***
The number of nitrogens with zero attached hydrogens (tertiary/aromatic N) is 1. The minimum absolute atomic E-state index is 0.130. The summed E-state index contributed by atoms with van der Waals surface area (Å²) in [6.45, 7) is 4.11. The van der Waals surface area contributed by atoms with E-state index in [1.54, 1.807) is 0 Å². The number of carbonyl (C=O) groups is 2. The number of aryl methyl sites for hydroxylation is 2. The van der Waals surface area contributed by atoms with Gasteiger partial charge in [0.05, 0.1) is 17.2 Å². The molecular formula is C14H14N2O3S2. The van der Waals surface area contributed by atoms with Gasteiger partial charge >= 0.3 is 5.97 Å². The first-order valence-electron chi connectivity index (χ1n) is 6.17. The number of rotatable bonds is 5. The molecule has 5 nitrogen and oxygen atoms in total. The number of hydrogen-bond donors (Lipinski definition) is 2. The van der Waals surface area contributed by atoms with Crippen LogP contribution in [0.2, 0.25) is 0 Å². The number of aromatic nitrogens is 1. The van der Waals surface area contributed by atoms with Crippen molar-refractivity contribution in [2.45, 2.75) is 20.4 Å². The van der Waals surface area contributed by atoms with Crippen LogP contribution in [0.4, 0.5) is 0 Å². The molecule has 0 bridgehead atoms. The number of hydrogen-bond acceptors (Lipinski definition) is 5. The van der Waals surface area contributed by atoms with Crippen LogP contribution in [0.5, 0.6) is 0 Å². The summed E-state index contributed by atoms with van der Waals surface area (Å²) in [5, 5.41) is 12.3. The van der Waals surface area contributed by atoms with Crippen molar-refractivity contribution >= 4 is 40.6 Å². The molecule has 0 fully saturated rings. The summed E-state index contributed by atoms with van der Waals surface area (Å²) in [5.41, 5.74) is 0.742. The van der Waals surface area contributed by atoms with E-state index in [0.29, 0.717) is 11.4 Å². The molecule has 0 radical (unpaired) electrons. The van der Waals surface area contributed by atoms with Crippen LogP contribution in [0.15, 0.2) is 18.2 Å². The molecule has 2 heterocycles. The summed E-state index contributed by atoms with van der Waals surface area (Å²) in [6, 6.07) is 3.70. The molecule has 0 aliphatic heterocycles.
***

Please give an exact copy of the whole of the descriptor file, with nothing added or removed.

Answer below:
The number of nitrogens with zero attached hydrogens (tertiary/aromatic N) is 1. The minimum absolute atomic E-state index is 0.130. The summed E-state index contributed by atoms with van der Waals surface area (Å²) in [6.45, 7) is 4.11. The van der Waals surface area contributed by atoms with E-state index in [1.54, 1.807) is 0 Å². The number of carbonyl (C=O) groups is 2. The number of aryl methyl sites for hydroxylation is 2. The van der Waals surface area contributed by atoms with Gasteiger partial charge in [0.05, 0.1) is 17.2 Å². The molecular formula is C14H14N2O3S2. The van der Waals surface area contributed by atoms with Gasteiger partial charge >= 0.3 is 5.97 Å². The first-order valence-electron chi connectivity index (χ1n) is 6.17. The number of rotatable bonds is 5. The molecule has 5 nitrogen and oxygen atoms in total. The number of hydrogen-bond donors (Lipinski definition) is 2. The van der Waals surface area contributed by atoms with Crippen LogP contribution in [0.2, 0.25) is 0 Å². The number of aromatic nitrogens is 1. The van der Waals surface area contributed by atoms with Crippen molar-refractivity contribution in [2.45, 2.75) is 20.4 Å². The van der Waals surface area contributed by atoms with Crippen LogP contribution in [0.4, 0.5) is 0 Å². The molecule has 0 bridgehead atoms. The number of hydrogen-bond acceptors (Lipinski definition) is 5. The van der Waals surface area contributed by atoms with Crippen LogP contribution in [0.5, 0.6) is 0 Å². The summed E-state index contributed by atoms with van der Waals surface area (Å²) in [5, 5.41) is 12.3. The van der Waals surface area contributed by atoms with Crippen molar-refractivity contribution >= 4 is 40.6 Å². The molecule has 0 fully saturated rings. The summed E-state index contributed by atoms with van der Waals surface area (Å²) in [5.41, 5.74) is 0.742. The van der Waals surface area contributed by atoms with E-state index in [0.29, 0.717) is 11.4 Å². The molecule has 0 radical (unpaired) electrons. The van der Waals surface area contributed by atoms with Crippen LogP contribution in [0.15, 0.2) is 18.2 Å². The molecule has 2 heterocycles. The summed E-state index contributed by atoms with van der Waals surface area (Å²) in [6, 6.07) is 3.70. The molecule has 0 aliphatic heterocycles.